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BCM to analyze data collected for Alzheimer's genetic markers project

Researchers from Baylor College of Medicine are set to begin the data analysis phase of a project to discover genetic markers that can be used to diagnose or establish risk factors for Alzheimer's disease.

"Although large genetic studies with Alzheimer's disease have been conducted and are ongoing, we will likely be one of the first ones looking at the role of copy number variations in Alzheimer disease," said Dr. Kinga Szigeti, an assistant professor of neurology and molecular and human genetics at BCM.

Consortium efforts

Five institutions in Texas teamed up to achieve the sample sizes needed for genetic studies in Alzheimer disease. The consortium includes BCM, The University of Texas Southwestern Medical Center, Texas Tech University Health Science Center, The University of North Texas Health Science Center at Fort Worth and The University of Texas Health Science Center at San Antonio.

Approximately 5.3 million Americans are living with Alzheimer's disease. It occurs when healthy brain tissue deteriorates over time, slowly destroying cognitive function (thinking, remembering and reasoning). There are no current cures for the disease, but there are treatments to slow down the deterioration and medications to help with quality-of-life issues, such as increased paranoia and anxiety.

In the data analysis phase of the project, Szigeti said the BCM group will look for duplications and deletions in the sequence (known as copy number variations) across complete sets of genomes to find variations associated with earlier onset of the disease. "We hope to find modifiable genetic risk factors that can delay onset of the disease by several years."

To get to this phase, the consortium enrolled eligible patients, conducted neuropsychological testing and collected DNA samples. The samples are being processed through microarray technology. The analysis phase is expected to take several months, Szigeti said.

Different approach

BCM's approach differs from ongoing studies that have focused on single base changes (known as single nucleotide polymorphisms, or SNPs).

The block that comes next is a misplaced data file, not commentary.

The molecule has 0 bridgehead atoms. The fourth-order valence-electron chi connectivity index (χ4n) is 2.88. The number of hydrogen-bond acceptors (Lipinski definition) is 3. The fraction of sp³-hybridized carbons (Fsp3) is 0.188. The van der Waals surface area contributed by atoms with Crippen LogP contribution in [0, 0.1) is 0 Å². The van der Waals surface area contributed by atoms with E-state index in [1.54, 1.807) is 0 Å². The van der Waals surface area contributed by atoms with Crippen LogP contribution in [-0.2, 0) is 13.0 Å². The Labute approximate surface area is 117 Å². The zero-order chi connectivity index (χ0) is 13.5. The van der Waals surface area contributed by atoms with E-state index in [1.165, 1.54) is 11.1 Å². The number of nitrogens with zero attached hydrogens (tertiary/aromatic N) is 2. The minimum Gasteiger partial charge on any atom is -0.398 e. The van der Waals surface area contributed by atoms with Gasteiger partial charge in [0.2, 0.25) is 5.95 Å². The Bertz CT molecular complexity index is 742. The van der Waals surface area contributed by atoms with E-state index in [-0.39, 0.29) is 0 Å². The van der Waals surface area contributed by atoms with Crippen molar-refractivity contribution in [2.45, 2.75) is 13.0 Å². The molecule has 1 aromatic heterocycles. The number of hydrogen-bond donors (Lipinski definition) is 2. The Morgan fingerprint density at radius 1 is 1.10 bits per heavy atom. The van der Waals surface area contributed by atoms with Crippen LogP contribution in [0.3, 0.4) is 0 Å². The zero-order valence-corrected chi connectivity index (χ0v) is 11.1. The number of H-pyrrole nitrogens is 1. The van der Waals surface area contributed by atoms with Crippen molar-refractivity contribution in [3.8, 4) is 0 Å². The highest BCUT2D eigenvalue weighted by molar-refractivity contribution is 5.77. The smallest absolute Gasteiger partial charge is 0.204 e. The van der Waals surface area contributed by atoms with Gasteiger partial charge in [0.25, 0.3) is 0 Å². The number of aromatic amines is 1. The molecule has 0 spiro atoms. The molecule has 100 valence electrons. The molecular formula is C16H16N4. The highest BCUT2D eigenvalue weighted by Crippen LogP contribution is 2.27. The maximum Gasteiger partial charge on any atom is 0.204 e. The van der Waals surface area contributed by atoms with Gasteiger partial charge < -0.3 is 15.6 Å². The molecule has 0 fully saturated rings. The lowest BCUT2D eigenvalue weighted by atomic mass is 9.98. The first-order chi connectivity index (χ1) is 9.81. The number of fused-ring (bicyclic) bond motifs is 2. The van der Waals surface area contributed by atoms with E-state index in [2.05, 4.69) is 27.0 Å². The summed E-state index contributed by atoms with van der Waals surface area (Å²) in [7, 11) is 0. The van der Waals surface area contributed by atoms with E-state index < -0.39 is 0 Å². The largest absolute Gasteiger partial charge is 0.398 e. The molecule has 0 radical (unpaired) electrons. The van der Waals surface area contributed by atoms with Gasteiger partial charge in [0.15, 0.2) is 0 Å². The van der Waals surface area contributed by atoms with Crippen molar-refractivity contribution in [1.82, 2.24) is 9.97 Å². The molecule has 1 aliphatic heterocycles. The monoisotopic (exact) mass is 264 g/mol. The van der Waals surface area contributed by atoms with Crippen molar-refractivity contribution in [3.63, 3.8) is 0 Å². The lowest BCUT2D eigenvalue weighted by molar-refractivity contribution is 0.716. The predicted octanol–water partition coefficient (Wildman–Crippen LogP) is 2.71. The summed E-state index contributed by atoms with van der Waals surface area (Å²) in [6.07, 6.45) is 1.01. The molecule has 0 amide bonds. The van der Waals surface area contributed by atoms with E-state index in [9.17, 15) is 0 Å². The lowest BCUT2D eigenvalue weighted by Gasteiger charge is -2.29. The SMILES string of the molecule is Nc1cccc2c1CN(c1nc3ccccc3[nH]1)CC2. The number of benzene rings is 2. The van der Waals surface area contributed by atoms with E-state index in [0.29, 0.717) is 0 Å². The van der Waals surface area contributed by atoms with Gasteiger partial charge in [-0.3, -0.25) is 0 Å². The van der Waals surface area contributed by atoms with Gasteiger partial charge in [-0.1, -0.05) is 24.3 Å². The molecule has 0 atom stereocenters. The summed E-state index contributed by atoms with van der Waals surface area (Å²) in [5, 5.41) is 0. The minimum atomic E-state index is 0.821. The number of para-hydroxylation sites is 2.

Just recently, the SNPs approach has helped researchers identify three new genes (CLU or clusterin, PICALM, and CR1 or Erythrocyte complement receptor 1) that may be associated with Alzheimer's disease, Szigeti said.

Another gene, the APOE gene, has been shown consistently to be associated with Alzheimer's disease.

"There is suggestive evidence that these genes decrease amyloid beta clearance in the brain," said Szigeti. "It is hypothesized that Alzheimer's disease develops when there is accumulation of amyloid beta in the brain, resulting in neurodegeneration."

"For a small fraction of Alzheimer disease there is a genetic cause, for which we can perform testing. These are the families where three generations are affected and the symptoms start young, typically before age 60," said Szigeti. "However, for the majority of patients there is no genetic test. The identified risk factors do not mean that somebody will get the disease, only increases the chance."

Targeting neurodegeneration

These research efforts are important because they can provide valuable insight into the mechanism of the disease and suggest drug targets, said Szigeti.

The BCM group in collaboration with the consortium will be focused on unraveling clues about these mechanisms, Szigeti said. "Ultimately, we hope to identify the most prominent pathways and target mechanisms that lead to neurodegeneration."

Risk factors

Other BCM researchers involved in the project include Drs. Rachelle Doody and Susan Rountree, both of the Alzheimer's Disease and Memory Disorders Center at BCM.

"With Alzheimer's disease, it's harder to elucidate the players that concert the risk because of its relationship with aging and the large number of genetic variables," said Szigeti. "Progress is being made, but putting all the pieces of the puzzle together will need concerted efforts in the years to come."

Nothing can be done yet to alter the development of the disease, but Szigeti recommended modifying associated risk factors.

Those modifications include:

  • Lowering cholesterol
  • Reducing high blood pressure
  • Managing diabetes
  • Implementing a healthy exercise program